St. Simon's Island Lighthouse

St. Simon's Island, Georgia - 1872 (1810**)

Photo of the St. Simon

History of the St. Simon's Island Lighthouse

The lighthouse at St. Simon's Island is actually the second. The first was completed in 1810 and stood 75 feet tall. It was lit with oil lamps suspended on iron chains in the lantern. The U.S. Government ordered a second lighthouse to be constructed. This lighthouse was designed by one of Georgia's most noted architect, Charles Cluskey. The tower was to be 104 feet tall, 129 steps to the top, and house a third-order Fresnel lens. He died in 1871 of malaria before he ever finished the project.

Another mystery of this lighthouse is that it is supposedly haunted. The keeper and assistant shared the quarters. The keeper lived downstairs, and the assistant upstairs. The story says that one Sunday morning in March of 1880, the keeper and assistant got into an argument that left the keeper, Frederick Osbourne, dead. Rumor has it that some later keeper's wives have heard footsteps in the tower.

Directions: From I-95, take State Route 25 (Alt 95) south east towards the ocean. This will end at US-17 / State Route 25. Follow this south to the FJ Torras Causeway. Take the causeway to St. Simons Island. At the end of the causeway, bear right onto King's Way. King's Way will change into Ocean Blvd. Take Ocean Blvd to 12th Street. At the end of 12th Street will be the lighthouse.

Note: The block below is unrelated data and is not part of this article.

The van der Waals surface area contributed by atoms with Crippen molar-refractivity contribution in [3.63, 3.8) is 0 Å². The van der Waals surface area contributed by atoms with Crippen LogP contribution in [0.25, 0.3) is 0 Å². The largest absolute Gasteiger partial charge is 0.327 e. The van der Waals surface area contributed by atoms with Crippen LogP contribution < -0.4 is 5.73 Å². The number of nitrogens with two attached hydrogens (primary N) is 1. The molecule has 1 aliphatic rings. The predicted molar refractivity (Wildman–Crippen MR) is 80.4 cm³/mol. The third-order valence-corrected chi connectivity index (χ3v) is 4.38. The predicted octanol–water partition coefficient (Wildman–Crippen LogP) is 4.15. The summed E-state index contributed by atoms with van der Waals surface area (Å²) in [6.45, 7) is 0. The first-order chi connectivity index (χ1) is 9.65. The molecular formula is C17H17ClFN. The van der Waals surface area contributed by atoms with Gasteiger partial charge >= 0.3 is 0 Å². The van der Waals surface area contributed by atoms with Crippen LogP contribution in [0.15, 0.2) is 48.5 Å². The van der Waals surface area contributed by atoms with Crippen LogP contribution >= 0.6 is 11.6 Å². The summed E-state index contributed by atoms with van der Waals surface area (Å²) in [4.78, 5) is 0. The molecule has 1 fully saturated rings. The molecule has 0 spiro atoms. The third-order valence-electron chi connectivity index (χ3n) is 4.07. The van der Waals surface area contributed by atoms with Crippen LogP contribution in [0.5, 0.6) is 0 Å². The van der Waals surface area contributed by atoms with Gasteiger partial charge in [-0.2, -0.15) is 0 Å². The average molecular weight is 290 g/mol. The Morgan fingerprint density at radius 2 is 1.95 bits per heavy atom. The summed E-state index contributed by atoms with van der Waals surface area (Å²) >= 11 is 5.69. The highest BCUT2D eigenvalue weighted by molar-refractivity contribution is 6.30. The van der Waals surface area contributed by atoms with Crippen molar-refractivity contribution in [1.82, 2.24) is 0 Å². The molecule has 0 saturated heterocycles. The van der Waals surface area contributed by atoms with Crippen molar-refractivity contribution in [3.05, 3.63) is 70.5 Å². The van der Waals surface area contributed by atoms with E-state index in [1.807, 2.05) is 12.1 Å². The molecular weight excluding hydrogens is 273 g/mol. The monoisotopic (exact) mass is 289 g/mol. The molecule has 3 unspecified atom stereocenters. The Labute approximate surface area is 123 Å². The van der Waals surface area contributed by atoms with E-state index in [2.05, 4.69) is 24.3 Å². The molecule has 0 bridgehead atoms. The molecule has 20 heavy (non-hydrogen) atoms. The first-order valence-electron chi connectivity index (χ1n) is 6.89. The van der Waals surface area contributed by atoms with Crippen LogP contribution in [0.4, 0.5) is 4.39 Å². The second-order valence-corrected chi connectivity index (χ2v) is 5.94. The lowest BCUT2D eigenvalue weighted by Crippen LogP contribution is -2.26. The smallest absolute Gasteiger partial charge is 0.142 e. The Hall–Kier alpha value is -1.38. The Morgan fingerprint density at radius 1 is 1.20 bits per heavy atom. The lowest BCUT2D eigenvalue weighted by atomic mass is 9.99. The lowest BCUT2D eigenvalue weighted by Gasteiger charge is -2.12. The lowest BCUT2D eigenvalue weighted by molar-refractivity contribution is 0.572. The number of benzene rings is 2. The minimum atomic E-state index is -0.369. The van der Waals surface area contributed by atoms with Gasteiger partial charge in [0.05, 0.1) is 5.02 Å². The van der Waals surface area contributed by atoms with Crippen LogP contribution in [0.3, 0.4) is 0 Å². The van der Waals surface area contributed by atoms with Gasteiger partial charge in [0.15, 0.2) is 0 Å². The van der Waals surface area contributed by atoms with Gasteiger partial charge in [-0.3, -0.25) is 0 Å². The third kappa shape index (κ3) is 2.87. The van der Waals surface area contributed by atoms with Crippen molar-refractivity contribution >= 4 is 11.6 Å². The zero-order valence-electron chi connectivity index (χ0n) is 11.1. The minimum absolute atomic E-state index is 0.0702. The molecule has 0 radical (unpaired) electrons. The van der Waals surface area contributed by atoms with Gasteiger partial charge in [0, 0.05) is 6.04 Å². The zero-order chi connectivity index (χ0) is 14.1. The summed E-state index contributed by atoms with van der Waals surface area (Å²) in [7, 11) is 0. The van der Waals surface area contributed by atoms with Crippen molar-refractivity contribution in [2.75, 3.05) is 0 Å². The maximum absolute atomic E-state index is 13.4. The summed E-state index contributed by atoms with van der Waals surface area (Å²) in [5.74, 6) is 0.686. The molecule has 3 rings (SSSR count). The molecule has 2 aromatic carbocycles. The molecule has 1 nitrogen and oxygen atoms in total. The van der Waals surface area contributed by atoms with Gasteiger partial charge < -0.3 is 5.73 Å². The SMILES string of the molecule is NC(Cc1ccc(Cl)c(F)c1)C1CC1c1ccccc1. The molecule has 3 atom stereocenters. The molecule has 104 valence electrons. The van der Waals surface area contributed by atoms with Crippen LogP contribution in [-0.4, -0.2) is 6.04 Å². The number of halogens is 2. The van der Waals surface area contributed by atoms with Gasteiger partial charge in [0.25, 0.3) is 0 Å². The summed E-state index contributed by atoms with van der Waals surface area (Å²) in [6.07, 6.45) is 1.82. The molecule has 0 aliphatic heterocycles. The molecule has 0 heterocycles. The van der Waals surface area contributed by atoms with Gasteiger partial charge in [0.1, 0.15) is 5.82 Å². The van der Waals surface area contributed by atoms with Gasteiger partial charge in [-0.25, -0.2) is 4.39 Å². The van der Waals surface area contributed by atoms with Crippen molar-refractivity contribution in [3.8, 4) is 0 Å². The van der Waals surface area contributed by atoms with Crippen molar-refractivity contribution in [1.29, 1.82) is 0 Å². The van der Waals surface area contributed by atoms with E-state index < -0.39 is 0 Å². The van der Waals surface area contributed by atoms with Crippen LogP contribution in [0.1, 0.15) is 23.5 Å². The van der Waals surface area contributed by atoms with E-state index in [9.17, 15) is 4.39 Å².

View more St. Simon's Island Lighthouse pictures
Tower Information
Tower Height: 104.00'
Focal Plane: 106'
Active Aid to Navigation: Yes
*Latitude: 31.13400 N
*Longitude: -81.39300 W
See this lighthouse on Google Maps.


* Please note that all GPS coordinates are approximated and are meant to put you in the vicinity of the lighthouse, not for navigation purposes.

** This year denotes a station date. This is the year that a lighthouse was first reported in the vicinity or at that location.

All photographs and information on this site is copyright © 2016 Bryan Penberthy unless otherwise specified. No content may be used without written permission. Any questions or comments, please email me.